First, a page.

White, red and rosé wines can have bubbles – so why not orange? It hadn’t crossed my mind that such a fascinating sub-genre might exist, but it does. Ernesto Cattel might well have been one of the first to bring it to market – his Costadilà estate on the Northern slopes of Valdobbiadene was founded in 2006, to showcase the more traditional face of Prosecco.
“Col Fondo”, literally translating as “with the bottom”, is essentially Prosecco made as a pet(illant) nat(urel) – so unlike its mass-produced cousin, made using the cheap and cheerful charmat (tank) method, a col fondo is allowed to referment in the bottle on its own yeast lees. The result is a cloudy and much more characterful spumante. Cattel took this one step further from the 2009 vintage, when he started doing a skin maceration of 25 days for 280slm.
If you’re wondering what the hell the name is all about (some of his other catchy cuvees include 450slm and 330slm), it’s the elevation of the vineyard (in metres). 280slm might be the lowest on the slopes, but it’s the most defiantly “orange”, with almost a month of skin contact. The grapes are the three traditional Prosecco varieties Glera (AKA Prosecco), Verdiso & Bianchetta Trevigiana. Most interestingly, dried grapes are added after the first fermentation, to ensure that there’s naturally enough sugar to fuel the second. No sulphites are added at any point.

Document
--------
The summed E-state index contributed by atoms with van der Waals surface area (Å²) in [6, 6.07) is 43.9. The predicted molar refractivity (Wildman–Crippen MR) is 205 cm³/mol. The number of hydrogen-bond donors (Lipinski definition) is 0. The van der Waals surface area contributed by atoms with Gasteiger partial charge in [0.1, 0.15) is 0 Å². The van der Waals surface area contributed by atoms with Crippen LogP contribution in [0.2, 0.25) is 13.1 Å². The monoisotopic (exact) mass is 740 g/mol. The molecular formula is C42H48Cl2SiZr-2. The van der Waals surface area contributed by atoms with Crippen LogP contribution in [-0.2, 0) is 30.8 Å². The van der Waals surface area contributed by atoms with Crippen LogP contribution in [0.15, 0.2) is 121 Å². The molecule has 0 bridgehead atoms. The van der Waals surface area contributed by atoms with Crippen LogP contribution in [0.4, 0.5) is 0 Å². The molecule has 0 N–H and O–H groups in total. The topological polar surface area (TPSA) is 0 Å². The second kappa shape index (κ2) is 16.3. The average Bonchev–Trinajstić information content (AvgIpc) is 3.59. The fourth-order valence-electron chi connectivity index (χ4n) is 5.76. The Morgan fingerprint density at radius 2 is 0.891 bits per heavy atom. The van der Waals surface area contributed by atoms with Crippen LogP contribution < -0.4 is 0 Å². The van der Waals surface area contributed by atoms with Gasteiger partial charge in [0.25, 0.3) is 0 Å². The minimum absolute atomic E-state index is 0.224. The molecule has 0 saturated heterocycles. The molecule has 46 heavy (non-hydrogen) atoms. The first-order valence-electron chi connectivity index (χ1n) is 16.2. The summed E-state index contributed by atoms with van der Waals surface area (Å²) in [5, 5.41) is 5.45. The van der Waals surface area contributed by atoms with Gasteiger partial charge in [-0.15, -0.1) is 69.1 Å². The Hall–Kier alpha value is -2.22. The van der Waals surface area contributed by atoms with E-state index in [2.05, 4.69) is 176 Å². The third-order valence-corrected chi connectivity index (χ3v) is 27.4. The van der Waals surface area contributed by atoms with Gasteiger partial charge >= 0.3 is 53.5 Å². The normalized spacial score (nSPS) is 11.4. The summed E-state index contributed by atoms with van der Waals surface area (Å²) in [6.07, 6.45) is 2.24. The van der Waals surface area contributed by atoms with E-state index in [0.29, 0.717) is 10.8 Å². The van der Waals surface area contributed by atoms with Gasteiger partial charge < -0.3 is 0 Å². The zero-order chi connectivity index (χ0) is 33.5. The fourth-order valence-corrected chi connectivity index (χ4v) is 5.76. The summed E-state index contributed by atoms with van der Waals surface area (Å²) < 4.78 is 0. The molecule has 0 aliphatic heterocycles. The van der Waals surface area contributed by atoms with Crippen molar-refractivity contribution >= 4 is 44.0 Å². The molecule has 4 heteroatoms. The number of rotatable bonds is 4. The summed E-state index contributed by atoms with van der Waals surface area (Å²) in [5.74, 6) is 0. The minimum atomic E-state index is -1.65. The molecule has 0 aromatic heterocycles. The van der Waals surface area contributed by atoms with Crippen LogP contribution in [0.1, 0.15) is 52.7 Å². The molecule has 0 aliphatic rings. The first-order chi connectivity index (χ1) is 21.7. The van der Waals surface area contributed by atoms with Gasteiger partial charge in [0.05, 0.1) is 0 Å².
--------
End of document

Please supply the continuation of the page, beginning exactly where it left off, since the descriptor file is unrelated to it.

The 2015 Costadilà 280slm (you’ll find a date stamped discretely on the front label) has loads of fruit and a crisp refreshing mousse, but also dried thyme, spiced apple and a savoury, yeasty kick on the finish. It’s col fondo turned up to 11 – which also happens to be the modest abv. I think I’ll call it “Col esterno” (with the outsides), which I know is very bad Italian grammar. Probably it should be Con L’esterno, but there we go.
I initially happened across Costadilà’s fun and slightly surprising spumante at the 2015 orange wine festival in Izola. Most fortuitously, it’s just been added to the list at my favourite Amsterdam Italian “Cantinetta“. I know of no better place to go for warm hospitality, great “Romano” style pasta and a short but always diverting natural wine list. I’m positive Ernesto would approve.